Different result using Virtual Stack

Hi,

I have been using Vthe option “Virtual Stack” (VS) in Fiji when importing my raw scans due to memory issues with my computer.
I have now been able to use a more powerful computer in terms of power and now I can import the scans without the VS option.

I assumed that the quality would not be entirely the same using VS or not and I could verify it. Actually, when I used VS", the images had higher contrast than when the I didnt used the VS. Why this happen? Does anybody know the reason why using VS gives a different image (in terms of contrast) than when it is not checked?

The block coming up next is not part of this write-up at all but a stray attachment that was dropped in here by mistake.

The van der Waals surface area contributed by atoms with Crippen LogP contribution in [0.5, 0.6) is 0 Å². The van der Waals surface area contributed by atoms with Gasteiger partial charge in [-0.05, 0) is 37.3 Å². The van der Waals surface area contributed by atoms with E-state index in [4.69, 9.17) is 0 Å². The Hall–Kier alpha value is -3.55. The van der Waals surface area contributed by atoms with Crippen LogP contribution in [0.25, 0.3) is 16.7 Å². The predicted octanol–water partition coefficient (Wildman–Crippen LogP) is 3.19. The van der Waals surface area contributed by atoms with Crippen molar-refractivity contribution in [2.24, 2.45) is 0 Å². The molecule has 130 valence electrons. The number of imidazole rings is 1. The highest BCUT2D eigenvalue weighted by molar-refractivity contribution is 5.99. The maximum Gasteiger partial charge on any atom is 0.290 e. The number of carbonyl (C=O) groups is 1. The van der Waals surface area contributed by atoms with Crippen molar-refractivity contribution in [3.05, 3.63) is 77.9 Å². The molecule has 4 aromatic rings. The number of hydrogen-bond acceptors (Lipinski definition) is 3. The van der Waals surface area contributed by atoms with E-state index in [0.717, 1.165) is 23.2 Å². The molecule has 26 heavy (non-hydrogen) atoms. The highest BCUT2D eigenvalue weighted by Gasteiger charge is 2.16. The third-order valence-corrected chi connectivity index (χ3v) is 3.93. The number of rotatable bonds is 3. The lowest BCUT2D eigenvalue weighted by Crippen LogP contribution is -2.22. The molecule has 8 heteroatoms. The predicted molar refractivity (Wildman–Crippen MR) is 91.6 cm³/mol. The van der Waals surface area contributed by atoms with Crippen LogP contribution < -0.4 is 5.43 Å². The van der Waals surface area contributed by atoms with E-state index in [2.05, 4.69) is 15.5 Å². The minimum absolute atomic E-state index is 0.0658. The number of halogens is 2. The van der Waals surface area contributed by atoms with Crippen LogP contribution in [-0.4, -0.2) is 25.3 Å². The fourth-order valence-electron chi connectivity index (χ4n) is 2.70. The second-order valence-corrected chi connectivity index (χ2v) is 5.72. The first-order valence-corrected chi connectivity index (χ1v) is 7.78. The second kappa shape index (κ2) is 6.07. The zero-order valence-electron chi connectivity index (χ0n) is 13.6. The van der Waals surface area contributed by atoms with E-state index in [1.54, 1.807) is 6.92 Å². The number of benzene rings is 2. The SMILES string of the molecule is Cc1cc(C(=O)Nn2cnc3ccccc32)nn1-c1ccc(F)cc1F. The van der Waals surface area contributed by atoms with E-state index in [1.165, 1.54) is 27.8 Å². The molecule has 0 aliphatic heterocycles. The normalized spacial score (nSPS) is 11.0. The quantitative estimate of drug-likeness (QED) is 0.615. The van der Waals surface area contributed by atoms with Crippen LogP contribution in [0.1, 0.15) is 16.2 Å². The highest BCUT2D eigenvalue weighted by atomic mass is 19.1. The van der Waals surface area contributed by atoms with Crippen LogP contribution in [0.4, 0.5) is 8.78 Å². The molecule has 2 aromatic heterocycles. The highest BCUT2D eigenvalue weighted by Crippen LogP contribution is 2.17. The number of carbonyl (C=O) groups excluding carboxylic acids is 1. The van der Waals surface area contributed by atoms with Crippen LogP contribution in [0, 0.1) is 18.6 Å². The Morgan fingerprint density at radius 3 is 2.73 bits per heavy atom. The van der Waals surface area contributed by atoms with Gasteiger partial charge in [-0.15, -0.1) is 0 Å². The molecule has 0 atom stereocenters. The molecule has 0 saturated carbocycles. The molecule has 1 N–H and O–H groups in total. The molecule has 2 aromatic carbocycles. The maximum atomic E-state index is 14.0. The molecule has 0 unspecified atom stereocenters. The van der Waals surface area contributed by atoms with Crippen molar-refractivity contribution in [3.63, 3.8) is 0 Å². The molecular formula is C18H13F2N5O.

Thank you!
Pedro

Hi Pedro @pedgalher ,

can you share an example data set? Furthermore, do you mean different in visualisation or different in quantitative contrast measurements?

Cheers,
Robert

Hi,

Unfortunately I cannot share any image due to non-disclosure agreements but I can share the histogram without virtual stack (left) and using it (right). The difference is massive for this sample scan.
I converted both scans to 8-bit. The original type (32-bit) gave the same difference in contrast anyway.
For other scans, the difference is very little.

This conversion is dangerous due to information loss. To learn why, just compare quantitative analysis before and after this conversion. The effect is similar to this one:

Did you measure the contrast or is it visual impression?

Can you share histograms of the original data?